This article examines the 2019 European Parliament election in the UK. The main beneficiaries were the newly formed Brexit Party and the Liberal Democrats, both of which ran on clear Brexit platforms, while the Conservatives and Labour struggled to attract support. But the Brexit focus of the campaign – and the victory of parties with clear positions on these issues – belied the extent to which the election conformed to the expectations of second-order contest theory, with low turnout, declining support for the governing (Conservative) party, a surge in support for new and small parties, and scant discussion of European Union-level issues. While the vote shows realignment in the UK continues and can tell us much about the shifting politics of Brexit, we should be cautious inferring much from the victory of the Brexit Party and the Liberal Democrats given the second-order nature of the contest.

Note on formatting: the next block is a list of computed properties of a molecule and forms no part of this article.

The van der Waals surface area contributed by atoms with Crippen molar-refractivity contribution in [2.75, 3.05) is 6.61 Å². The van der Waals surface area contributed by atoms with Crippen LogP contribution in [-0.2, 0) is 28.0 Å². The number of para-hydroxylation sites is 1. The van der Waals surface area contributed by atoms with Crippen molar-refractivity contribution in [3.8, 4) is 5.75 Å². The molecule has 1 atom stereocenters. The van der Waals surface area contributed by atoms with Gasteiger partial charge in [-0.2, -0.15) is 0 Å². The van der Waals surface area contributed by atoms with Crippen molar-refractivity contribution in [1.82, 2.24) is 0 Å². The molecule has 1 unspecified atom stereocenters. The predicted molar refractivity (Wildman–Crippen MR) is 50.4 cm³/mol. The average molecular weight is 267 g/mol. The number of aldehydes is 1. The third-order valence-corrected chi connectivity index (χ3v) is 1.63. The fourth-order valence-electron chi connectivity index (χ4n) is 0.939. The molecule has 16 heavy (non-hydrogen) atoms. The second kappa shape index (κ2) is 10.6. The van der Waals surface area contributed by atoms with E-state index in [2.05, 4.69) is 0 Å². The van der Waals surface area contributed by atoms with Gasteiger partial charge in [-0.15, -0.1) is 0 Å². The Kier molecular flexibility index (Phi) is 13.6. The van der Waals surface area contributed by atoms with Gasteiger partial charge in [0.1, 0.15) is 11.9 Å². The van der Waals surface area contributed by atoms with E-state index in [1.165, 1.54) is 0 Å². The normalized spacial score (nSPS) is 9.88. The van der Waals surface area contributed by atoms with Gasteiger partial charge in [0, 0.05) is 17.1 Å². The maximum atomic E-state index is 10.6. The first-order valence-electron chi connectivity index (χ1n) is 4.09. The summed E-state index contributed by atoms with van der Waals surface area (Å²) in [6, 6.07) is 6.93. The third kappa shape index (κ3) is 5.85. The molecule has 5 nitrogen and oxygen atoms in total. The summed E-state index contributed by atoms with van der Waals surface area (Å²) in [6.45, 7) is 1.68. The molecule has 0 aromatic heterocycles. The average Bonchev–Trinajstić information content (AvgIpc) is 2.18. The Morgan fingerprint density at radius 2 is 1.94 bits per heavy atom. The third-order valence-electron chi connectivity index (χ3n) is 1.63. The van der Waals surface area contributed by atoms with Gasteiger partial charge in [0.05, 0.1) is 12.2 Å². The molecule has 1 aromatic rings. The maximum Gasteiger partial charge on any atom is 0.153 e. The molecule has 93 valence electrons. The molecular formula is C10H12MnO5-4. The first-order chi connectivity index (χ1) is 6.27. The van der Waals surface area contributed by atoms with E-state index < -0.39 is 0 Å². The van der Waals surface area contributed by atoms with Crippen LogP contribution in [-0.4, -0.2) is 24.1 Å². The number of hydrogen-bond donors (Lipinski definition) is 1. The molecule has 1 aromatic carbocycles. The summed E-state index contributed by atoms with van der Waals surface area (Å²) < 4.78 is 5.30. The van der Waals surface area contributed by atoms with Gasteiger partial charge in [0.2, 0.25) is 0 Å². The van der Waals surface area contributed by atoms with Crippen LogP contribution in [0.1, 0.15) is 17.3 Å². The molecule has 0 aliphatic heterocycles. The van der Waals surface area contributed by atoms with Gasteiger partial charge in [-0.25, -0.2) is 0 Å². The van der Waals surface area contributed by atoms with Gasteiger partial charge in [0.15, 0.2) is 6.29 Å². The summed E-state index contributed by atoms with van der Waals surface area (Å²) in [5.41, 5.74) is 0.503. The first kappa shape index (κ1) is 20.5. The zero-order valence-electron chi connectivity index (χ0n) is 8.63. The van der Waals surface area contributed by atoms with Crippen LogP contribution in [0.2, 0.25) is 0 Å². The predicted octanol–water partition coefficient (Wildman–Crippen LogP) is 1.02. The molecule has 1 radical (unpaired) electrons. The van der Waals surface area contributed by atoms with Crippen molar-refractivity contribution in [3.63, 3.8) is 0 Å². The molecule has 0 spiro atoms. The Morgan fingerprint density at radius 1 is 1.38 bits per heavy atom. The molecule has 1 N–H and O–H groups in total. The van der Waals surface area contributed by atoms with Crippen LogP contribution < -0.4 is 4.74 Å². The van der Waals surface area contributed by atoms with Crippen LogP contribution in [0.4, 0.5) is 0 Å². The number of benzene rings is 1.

- political parties
- European Union